Cnemidocarpa verrucosa (Lesson, 1830), Lesson, 1830

Turon, Xavier, Cañete, Juan I., Sellanes, Javier, Rocha, Rosana M. & López-Legentil, Susanna, 2016, Ascidian fauna (Tunicata, Ascidiacea) of subantarctic and temperate regions of Chile, Zootaxa 4093 (2), pp. 151-180: 167

publication ID

http://doi.org/10.11646/zootaxa.4093.2.1

publication LSID

lsid:zoobank.org:pub:ECC66298-6885-47B3-B797-8D30AA05927F

persistent identifier

http://treatment.plazi.org/id/03C88E54-FF89-FFA3-FF77-B6E0FA8B3302

treatment provided by

Plazi

scientific name

Cnemidocarpa verrucosa (Lesson, 1830)
status

 

Cnemidocarpa verrucosa (Lesson, 1830)  

Fig 9 View FIGURE 9

References and synonymy: Cnemidorcarpa verrucosa   Lesson (1830 a) p. 151; (Kott 1969) p. 106; Monniot & Monniot (1983) p 68; Monniot et al. (2011) p. 34.

Localities: 7 S

Individuals are big (reaching 15 cm in height), cylindrical, posteriorly fixed and with anterior siphons. The colour is yellowish and the tunic is relatively thin but consistent, with plenty of tubercles and warts that give the species its name. The mantle has circular and longitudinal muscular bands. The siphons are featureless but for a thin reddish rim. Internally there are> 30 simple oral tentacles, the aperture of the neural gland is “U” shaped with both horns rolled inwards. The dorsal lamina is smooth and simple, and there are four branchial folds with 1–3 longitudinal vessels between folds (none between the dorsal-most fold and the dorsal lamina) and 9–12 on the folds. The wide spacing between longitudinal vessels between folds results in large numbers of stigmata (up to 50 or more) in a given branchial mesh.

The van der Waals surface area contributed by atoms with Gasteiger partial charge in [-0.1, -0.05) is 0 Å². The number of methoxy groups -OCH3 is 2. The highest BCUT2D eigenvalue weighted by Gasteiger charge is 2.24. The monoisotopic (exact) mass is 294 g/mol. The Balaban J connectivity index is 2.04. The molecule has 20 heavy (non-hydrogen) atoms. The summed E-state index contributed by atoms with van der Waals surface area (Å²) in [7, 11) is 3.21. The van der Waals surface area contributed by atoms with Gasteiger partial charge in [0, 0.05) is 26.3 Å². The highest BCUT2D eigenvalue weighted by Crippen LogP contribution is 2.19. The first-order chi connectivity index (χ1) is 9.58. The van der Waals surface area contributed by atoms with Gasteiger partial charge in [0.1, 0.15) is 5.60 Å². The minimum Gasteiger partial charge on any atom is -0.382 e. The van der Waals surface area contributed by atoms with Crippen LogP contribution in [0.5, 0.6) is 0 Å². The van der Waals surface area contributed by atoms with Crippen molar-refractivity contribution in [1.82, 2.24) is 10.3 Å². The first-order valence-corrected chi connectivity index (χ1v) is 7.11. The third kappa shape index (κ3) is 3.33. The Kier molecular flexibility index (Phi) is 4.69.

The digestive system comprises a voluminous stomach and an intestine describing a closed primary loop and a marked secondary loop ending in a scalloped anus. There are big endocarps near the digestive and between the gonads at both sides. There are two big, elongated gonads at each side, with a terminal female opening surmounted by a small male papilla.

Remarks. This species is very abundant in Antarctic zones and, in the subantarctic area, it is known from the Magellanic region, South Georgia, and Kerguelen Islands (Monniot & Monniot 1983, Tatián & Lagger 2010).